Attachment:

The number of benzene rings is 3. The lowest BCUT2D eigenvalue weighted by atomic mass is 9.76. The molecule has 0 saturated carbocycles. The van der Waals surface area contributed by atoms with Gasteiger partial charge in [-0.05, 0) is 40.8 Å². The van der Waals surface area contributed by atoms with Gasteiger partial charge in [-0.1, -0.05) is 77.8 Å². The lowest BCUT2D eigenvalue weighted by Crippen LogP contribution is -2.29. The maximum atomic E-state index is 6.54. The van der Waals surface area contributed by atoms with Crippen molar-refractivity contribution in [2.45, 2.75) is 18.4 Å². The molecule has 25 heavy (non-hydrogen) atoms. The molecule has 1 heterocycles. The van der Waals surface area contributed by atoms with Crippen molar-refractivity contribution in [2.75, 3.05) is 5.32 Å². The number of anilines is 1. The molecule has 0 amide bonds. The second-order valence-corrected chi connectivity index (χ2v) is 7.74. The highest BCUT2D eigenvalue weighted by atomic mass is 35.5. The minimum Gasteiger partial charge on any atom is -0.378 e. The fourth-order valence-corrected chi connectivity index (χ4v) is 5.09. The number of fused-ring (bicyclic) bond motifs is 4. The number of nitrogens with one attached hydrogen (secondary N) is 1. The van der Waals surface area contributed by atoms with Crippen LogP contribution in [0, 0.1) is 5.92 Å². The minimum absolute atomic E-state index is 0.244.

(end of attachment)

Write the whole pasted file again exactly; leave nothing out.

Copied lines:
The number of benzene rings is 3. The lowest BCUT2D eigenvalue weighted by atomic mass is 9.76. The molecule has 0 saturated carbocycles. The van der Waals surface area contributed by atoms with Gasteiger partial charge in [-0.05, 0) is 40.8 Å². The van der Waals surface area contributed by atoms with Gasteiger partial charge in [-0.1, -0.05) is 77.8 Å². The lowest BCUT2D eigenvalue weighted by Crippen LogP contribution is -2.29. The maximum atomic E-state index is 6.54. The van der Waals surface area contributed by atoms with Crippen molar-refractivity contribution in [2.45, 2.75) is 18.4 Å². The molecule has 25 heavy (non-hydrogen) atoms. The molecule has 1 heterocycles. The van der Waals surface area contributed by atoms with Crippen molar-refractivity contribution in [2.75, 3.05) is 5.32 Å². The number of anilines is 1. The molecule has 0 amide bonds. The second-order valence-corrected chi connectivity index (χ2v) is 7.74. The highest BCUT2D eigenvalue weighted by atomic mass is 35.5. The minimum Gasteiger partial charge on any atom is -0.378 e. The fourth-order valence-corrected chi connectivity index (χ4v) is 5.09. The number of fused-ring (bicyclic) bond motifs is 4. The number of nitrogens with one attached hydrogen (secondary N) is 1. The van der Waals surface area contributed by atoms with Crippen LogP contribution in [0, 0.1) is 5.92 Å². The minimum absolute atomic E-state index is 0.244.